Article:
WHAT does it mean to be British after Brexit? Most of the arguments produced for remaining in the European Union were economic. But most of the arguments for Leave concerned themselves with identity. Now is the time, post-Brexit, the winners conclude, to make Britain great again.
The Revd Diarmaid MacCulloch, sometime Professor of the History of the Church in the University of Oxford, cast doubt on this conventional wisdom at a lecture in St Martin-in-the-Fields to launch the Religion Media Centre this week. Britishness, he suggested, was essentially a Protestant construct — one that was bolstered by the whole project of the British Empire. But the Empire is gone, and Protestantism has lost its grip on our modern pluralist secular society; so, what is the point of Britishness now?
When James VI of Scotland became James I of England, he united two Protestant kingdoms in his person. But he failed to make them a political and constitutional union. That happened only in 1707, when Scotland was going bankrupt. One of the tools used to unify the two Protestant nations was the developing concept of Britishness. The Empire then used both as a kind of Protestantism International. But the imperial project has vanished into the mists of history, and Protestantism was now a private hobby, the historian said.
Some might argue about the latter point. But, certainly, the glue of Britishness has dissolved. That is clear from observing the way in which many Brexiteers confuse Britishness with Englishness. As Boris Johnson’s EU Withdrawal Agreement showed, Northern Ireland hardly figured in the thinking of the politicians who lead what they continue to call, without evident irony, the Conservative and Unionist Party. And they have been happy to disregard the views of the majority in Scotland who voted Remain. As a result, the reunification of Ireland within the next decade is clearly on the cards. So is Scottish independence.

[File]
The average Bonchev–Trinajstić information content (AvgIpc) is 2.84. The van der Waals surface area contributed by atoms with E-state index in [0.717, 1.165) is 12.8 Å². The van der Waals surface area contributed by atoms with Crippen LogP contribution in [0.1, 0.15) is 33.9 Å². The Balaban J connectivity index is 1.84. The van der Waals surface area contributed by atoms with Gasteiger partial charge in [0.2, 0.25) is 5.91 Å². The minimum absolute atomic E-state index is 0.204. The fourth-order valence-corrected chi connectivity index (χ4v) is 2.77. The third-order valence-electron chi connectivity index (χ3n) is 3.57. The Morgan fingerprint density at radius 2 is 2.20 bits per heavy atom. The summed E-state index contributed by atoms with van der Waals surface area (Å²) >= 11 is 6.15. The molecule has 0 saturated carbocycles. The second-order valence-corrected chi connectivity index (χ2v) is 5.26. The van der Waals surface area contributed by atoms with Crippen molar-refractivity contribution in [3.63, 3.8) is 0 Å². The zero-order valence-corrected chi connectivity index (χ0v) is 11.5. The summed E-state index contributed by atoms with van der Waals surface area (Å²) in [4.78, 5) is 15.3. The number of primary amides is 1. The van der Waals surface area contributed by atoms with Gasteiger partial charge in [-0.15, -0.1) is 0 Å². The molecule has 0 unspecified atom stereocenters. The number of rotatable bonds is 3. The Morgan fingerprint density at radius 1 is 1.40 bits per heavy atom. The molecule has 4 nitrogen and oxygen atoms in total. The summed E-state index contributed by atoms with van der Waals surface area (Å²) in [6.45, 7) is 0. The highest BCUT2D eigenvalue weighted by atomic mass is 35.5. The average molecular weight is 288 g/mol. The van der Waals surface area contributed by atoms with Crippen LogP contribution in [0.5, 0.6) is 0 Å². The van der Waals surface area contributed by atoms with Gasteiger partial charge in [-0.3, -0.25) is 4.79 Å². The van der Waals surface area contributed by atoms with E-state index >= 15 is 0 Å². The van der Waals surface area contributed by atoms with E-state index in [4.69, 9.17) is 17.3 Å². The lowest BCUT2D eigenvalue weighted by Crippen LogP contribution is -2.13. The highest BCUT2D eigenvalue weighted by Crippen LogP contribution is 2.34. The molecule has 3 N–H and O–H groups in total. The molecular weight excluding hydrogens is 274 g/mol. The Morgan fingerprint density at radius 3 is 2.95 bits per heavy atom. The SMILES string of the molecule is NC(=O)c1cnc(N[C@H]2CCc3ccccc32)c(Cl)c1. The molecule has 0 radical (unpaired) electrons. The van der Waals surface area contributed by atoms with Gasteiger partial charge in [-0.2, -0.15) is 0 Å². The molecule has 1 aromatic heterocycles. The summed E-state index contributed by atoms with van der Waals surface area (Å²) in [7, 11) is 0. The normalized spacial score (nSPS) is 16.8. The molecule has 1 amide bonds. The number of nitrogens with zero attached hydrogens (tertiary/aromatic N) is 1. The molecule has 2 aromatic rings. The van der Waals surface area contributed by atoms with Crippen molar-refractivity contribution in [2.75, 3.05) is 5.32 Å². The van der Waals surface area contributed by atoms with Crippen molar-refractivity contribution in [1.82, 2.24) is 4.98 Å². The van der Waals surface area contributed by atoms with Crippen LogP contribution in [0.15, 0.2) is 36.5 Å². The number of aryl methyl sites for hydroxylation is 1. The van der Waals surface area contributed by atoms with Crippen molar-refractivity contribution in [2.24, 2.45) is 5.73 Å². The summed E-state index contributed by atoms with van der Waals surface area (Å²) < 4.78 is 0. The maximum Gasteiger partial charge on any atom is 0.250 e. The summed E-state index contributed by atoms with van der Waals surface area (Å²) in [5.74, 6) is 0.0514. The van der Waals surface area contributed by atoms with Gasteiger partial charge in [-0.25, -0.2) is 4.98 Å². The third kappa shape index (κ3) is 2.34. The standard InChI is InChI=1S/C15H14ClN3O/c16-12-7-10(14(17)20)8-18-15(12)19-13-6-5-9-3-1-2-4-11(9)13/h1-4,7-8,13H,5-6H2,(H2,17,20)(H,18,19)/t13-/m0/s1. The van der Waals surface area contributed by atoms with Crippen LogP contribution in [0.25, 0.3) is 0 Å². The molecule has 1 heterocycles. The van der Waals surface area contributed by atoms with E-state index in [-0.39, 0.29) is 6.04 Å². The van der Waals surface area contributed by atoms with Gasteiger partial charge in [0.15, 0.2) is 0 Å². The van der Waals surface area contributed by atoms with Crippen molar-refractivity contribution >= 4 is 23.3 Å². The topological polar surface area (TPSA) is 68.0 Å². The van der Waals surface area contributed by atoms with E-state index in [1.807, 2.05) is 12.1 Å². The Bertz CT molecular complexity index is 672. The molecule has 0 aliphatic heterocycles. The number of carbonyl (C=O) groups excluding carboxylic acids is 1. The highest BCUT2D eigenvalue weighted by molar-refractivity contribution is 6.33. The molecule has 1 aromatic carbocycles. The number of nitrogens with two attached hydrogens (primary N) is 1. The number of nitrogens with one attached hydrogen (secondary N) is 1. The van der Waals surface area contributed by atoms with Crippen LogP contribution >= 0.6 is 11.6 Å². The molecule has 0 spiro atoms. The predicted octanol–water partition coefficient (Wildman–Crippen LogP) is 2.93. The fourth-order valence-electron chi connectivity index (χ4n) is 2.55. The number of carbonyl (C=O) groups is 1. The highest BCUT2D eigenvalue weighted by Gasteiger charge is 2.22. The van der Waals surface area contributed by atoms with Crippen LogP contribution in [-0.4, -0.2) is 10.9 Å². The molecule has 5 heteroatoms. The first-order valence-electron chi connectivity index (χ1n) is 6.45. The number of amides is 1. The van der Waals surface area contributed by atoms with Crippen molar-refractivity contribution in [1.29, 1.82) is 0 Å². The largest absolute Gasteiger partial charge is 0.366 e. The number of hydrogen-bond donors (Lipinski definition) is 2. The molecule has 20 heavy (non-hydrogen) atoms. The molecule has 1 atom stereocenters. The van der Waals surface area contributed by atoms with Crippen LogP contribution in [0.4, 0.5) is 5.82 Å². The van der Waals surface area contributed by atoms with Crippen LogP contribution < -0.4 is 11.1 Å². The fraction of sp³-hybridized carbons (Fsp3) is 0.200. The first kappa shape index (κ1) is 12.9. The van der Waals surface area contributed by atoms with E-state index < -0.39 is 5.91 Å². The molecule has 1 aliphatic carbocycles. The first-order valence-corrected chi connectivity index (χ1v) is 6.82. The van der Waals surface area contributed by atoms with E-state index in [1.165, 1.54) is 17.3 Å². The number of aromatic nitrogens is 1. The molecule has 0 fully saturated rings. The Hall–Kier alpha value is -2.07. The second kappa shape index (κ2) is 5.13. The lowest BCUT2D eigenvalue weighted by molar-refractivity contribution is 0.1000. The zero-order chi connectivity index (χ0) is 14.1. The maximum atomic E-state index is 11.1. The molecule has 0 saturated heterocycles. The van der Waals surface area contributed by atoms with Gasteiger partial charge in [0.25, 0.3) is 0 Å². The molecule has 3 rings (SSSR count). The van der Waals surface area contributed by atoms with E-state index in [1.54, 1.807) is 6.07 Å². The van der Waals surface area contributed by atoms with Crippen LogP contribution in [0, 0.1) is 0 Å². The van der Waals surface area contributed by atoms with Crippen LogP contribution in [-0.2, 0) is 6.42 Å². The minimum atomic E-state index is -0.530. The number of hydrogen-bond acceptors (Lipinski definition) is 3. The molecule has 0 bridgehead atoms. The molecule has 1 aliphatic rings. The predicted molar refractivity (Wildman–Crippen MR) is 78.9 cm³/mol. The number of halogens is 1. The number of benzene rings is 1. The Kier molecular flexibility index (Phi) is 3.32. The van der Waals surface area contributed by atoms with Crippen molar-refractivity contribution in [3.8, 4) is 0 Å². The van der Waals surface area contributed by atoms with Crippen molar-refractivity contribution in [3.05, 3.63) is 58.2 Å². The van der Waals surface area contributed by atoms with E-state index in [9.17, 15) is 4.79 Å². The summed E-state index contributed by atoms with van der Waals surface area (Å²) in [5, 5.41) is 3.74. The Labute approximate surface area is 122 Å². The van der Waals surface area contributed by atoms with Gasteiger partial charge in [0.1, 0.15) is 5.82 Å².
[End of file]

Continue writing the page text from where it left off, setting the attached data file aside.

This is a rum way to make Britain great again, but it is a self-evident reinforcement of the paramountcy of England and Englishness. For tactical reasons, it is necessary to keep waving the Union flag. But pressing the interests of the 52 per cent, and ignoring the sensibilities of the 48 per cent, of our divided population is the reality. For all the talk about healing the nation, we are witnessing a hardening of the political arteries.
Canon Sam Wells, the Vicar of the church in which Professor MacCulloch spoke, did his best to offer an alternative. In response to the historian, Canon Wells suggested a six-point Manifesto for a United Kingdom, which, he hoped, would make healing a reality rather than a piece of political rhetoric. It involved telling a truthful story about our past, and seeing ourselves as others see us: not always the good guys.
We now need to lament what was bad, celebrate what was good, and then rededicate ourselves with a commitment to a shared future rather than wallow in the nostalgia of a golden era that never was. Only in that way can we release the talents
of all our people, and seize a future that is bigger and better than either the real or the imagined past.